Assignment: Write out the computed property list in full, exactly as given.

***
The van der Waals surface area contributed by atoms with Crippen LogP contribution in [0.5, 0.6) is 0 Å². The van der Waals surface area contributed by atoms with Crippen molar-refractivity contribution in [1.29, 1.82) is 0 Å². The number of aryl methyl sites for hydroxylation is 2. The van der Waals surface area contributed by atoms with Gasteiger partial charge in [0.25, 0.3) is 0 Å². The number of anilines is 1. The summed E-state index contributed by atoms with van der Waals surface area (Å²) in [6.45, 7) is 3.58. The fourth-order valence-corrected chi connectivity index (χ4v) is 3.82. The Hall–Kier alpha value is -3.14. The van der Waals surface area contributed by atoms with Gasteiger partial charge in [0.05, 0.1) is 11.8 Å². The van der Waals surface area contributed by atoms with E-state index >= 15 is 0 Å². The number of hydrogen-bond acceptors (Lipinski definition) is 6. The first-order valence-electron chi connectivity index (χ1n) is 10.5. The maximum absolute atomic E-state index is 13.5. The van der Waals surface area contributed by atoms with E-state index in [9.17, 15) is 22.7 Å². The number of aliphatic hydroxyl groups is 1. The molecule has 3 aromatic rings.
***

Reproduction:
The van der Waals surface area contributed by atoms with Crippen LogP contribution in [0.5, 0.6) is 0 Å². The van der Waals surface area contributed by atoms with Crippen molar-refractivity contribution in [1.29, 1.82) is 0 Å². The number of aryl methyl sites for hydroxylation is 2. The van der Waals surface area contributed by atoms with Gasteiger partial charge in [0.25, 0.3) is 0 Å². The number of anilines is 1. The summed E-state index contributed by atoms with van der Waals surface area (Å²) in [6.45, 7) is 3.58. The fourth-order valence-corrected chi connectivity index (χ4v) is 3.82. The Hall–Kier alpha value is -3.14. The van der Waals surface area contributed by atoms with Gasteiger partial charge in [0.05, 0.1) is 11.8 Å². The van der Waals surface area contributed by atoms with E-state index >= 15 is 0 Å². The number of hydrogen-bond acceptors (Lipinski definition) is 6. The first-order valence-electron chi connectivity index (χ1n) is 10.5. The maximum absolute atomic E-state index is 13.5. The van der Waals surface area contributed by atoms with E-state index in [9.17, 15) is 22.7 Å². The number of aliphatic hydroxyl groups is 1. The molecule has 3 aromatic rings.